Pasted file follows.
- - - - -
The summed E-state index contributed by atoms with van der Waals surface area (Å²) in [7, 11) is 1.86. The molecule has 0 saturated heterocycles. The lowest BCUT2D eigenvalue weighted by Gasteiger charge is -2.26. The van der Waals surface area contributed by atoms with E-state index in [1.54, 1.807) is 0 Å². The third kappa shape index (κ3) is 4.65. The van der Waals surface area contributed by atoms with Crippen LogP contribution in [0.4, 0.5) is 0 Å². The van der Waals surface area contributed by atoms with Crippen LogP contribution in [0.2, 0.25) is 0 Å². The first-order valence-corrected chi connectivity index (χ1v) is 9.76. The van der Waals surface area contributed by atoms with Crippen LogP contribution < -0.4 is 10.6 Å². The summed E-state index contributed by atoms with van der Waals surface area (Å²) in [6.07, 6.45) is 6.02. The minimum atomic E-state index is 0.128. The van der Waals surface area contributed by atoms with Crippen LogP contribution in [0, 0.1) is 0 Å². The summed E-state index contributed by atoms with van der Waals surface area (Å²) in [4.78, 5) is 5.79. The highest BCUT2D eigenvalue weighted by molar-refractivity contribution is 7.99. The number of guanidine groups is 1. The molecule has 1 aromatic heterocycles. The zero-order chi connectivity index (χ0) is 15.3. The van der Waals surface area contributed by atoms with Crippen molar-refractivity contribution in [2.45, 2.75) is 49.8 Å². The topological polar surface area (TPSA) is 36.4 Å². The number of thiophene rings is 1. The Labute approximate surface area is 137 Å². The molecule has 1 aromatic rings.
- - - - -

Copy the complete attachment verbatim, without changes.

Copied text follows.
The summed E-state index contributed by atoms with van der Waals surface area (Å²) in [7, 11) is 1.86. The molecule has 0 saturated heterocycles. The lowest BCUT2D eigenvalue weighted by Gasteiger charge is -2.26. The van der Waals surface area contributed by atoms with E-state index in [1.54, 1.807) is 0 Å². The third kappa shape index (κ3) is 4.65. The van der Waals surface area contributed by atoms with Crippen LogP contribution in [0.4, 0.5) is 0 Å². The van der Waals surface area contributed by atoms with Crippen LogP contribution in [0.2, 0.25) is 0 Å². The first-order valence-corrected chi connectivity index (χ1v) is 9.76. The van der Waals surface area contributed by atoms with Crippen LogP contribution < -0.4 is 10.6 Å². The summed E-state index contributed by atoms with van der Waals surface area (Å²) in [6.07, 6.45) is 6.02. The minimum atomic E-state index is 0.128. The van der Waals surface area contributed by atoms with Crippen LogP contribution in [0, 0.1) is 0 Å². The summed E-state index contributed by atoms with van der Waals surface area (Å²) in [4.78, 5) is 5.79. The highest BCUT2D eigenvalue weighted by molar-refractivity contribution is 7.99. The number of guanidine groups is 1. The molecule has 1 aromatic heterocycles. The zero-order chi connectivity index (χ0) is 15.3. The van der Waals surface area contributed by atoms with Crippen molar-refractivity contribution in [2.45, 2.75) is 49.8 Å². The topological polar surface area (TPSA) is 36.4 Å². The number of thiophene rings is 1. The Labute approximate surface area is 137 Å². The molecule has 1 aromatic rings.